Many adults drink regularly with few problems, but when they’re over 60 drinking the same way they used to can lead to serious problems. There are nearly 8 million alcoholics in the U.S., and an increasing number of them are senior citizens.
Spike in Senior Alcohol Use
The National Institute on Alcohol Abuse and Alcoholism (NIAAA) estimates 80,000 of alcoholics are seniors. The state of Wisconsin has recently seen higher rates of senior alcohol use, heavy drinking, and binge drinking than the previous year. A study has found:
- 56% of seniors have had at least one alcoholic drink in the past 30 days.
- 9% of seniors report binge drinking.
- 6% report heavy drinking.
Binge drinking is defined as four or more drinks in two hours for women and five or more drinks for men. Heavy drinking is defined as eight or more drinks per week for women and 15 or more drinks per week for men.
Dangers of Increased Senior Alcohol Use
While heavy and binge drinking can be dangerous for people of any age, senior citizens are particularly vulnerable. Older people may have slower reaction time and decreased alertness and coordination, which heavy drinking worsens.
Reasons increased alcohol use among seniors can be dangerous include:
- Drinking increases fatal falls.
- Seniors are the heaviest users of prescription medications. Alcohol interactions with medications can be fatal.
- Drinking puts seniors at greater risk of injuries.
- Alcohol worsens health problems such as high blood pressure, liver problems, heath conditions, and diabetes.
- Alcohol consumption makes driving more challenging for seniors with vision problems or slow reflexes.
Signs of Alcohol Abuse
Keep an eye out for these signs of alcohol abuse in yourself or seniors you know:
- Loss of appetite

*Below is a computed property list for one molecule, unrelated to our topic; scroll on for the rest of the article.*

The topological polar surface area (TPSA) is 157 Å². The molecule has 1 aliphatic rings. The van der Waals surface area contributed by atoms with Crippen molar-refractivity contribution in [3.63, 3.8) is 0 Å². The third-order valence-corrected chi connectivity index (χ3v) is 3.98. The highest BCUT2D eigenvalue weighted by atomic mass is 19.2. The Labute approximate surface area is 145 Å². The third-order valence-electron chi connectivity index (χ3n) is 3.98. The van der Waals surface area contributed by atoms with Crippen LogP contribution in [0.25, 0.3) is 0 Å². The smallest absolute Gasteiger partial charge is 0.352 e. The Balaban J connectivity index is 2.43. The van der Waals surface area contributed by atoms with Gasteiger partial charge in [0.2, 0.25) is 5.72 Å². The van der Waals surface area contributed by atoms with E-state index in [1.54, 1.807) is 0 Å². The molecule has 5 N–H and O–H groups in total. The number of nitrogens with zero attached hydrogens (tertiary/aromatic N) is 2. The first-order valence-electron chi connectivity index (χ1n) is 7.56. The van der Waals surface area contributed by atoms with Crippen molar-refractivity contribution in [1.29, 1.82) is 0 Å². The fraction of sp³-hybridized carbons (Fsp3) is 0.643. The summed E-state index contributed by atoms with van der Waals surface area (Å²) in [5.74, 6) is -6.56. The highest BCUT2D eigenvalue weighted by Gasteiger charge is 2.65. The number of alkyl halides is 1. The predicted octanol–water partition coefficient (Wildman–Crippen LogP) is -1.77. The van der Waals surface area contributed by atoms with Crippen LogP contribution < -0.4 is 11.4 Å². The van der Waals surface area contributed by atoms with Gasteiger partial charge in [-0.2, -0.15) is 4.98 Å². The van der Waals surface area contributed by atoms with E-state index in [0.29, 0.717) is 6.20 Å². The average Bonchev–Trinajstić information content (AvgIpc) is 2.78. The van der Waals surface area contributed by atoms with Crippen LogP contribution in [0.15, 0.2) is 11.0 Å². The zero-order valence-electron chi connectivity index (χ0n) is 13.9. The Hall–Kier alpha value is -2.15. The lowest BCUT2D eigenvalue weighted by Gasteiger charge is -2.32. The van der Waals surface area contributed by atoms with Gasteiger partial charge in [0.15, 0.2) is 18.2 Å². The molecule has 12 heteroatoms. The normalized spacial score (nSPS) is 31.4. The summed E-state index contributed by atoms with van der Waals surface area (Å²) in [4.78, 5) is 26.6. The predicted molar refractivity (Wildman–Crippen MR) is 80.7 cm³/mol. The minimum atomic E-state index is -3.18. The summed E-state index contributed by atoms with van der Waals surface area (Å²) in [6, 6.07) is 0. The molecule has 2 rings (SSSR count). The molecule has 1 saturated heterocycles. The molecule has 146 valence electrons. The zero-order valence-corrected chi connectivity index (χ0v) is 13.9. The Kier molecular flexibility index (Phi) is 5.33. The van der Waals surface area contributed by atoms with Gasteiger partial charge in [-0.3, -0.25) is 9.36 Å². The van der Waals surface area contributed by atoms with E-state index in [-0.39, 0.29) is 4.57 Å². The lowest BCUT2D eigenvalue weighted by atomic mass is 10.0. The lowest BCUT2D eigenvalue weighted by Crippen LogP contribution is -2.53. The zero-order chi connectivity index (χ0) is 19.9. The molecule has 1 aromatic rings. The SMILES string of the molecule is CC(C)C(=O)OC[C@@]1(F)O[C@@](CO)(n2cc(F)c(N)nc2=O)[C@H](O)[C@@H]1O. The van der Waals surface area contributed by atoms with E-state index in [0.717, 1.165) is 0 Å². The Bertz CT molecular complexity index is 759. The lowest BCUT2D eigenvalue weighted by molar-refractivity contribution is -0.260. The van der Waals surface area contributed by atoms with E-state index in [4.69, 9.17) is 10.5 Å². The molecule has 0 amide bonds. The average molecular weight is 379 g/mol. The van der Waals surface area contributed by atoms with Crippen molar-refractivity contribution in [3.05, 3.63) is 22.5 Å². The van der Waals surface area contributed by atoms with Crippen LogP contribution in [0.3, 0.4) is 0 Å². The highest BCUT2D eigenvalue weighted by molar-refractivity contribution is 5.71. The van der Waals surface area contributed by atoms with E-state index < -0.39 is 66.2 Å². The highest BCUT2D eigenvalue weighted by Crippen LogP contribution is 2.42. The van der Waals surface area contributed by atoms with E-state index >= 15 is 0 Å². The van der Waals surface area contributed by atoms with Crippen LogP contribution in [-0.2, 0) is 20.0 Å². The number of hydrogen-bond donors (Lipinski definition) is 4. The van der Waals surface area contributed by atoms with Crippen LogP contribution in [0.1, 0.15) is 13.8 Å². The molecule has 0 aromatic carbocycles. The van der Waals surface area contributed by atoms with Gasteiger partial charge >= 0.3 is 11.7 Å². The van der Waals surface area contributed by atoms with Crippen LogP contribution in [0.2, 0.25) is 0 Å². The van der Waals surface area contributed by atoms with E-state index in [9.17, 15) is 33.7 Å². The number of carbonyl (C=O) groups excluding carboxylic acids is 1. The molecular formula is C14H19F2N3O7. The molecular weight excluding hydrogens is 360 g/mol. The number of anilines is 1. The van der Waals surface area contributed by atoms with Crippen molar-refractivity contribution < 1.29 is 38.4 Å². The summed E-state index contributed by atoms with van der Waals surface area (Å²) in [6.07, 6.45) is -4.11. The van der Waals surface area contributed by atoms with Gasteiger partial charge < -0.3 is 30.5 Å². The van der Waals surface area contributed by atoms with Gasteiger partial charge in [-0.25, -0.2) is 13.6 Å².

- Irritability when not drinking
- Drinking to forget worries
- Hiding drinking habits
- Lying about drinking
- Increased injuries
- Alcohol caused financial and medical problems
- Often having more than one drink every day
- Needing more alcohol to feel good
Women are more likely to become alcoholics late in life, according to the U.S. Department of Health and Human Services.
Why is There a Rise in Alcohol Use Among Senior Citizens?
As we age, we tend to live less pubic lives, so senior drinking may go unnoticed. Doctors may mistake some symptoms of alcohol abuse, such as falls, depression, failing memory, and sleeping problems, with typical signs of aging.
Different people may have different reasons for drinking. After retirement, senior citizens have more time and fewer responsibilities. This can cause a feeling that they have lost purpose in life, leading to depression and drinking. Boredom, stress, loneliness, and uncertainty can also cause people to drink more. Alcohol problems earlier in life can worsen as you age.
Sensitivity to alcohol has been found to increase with age, and seniors tend to have decreased tolerance for alcohol. It’s recommended that seniors do not have more than one drink per day.
Seniors are likely to stick with treatment, so they have good chances at recovery if they seek help. Friends and family of seniors with a drinking problem can help:
- Visit him or her more often and listen to problems and concerns
- Evaluate difficulties he or she is struggling with
- Help him or her deal with losses or other underlying causes of increased drinking
- Watch for behavior changes and increased injuries
- Research local support groups and treatment programs for seniors
- Help him or her begin a treatment program
- Consider an intervention if you suspect alcoholism
Feelings of loneliness and helplessness. Increasing health problems. Deaths of friends and family. As the population ages, there are many reasons why more seniors are turning to alcohol. But now that the problem is receiving more attention, resources and programs can be implemented to help senior citizens struggling with alcohol.
Food and beverage servers are often on the front lines of increased alcohol use. That is one of the reasons it’s so important for servers to be properly trained. Learn2Serve is an excellent resource for convenient online responsible beverage server training. Enroll today.
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Source: TABC Blog by Learn 2 Serve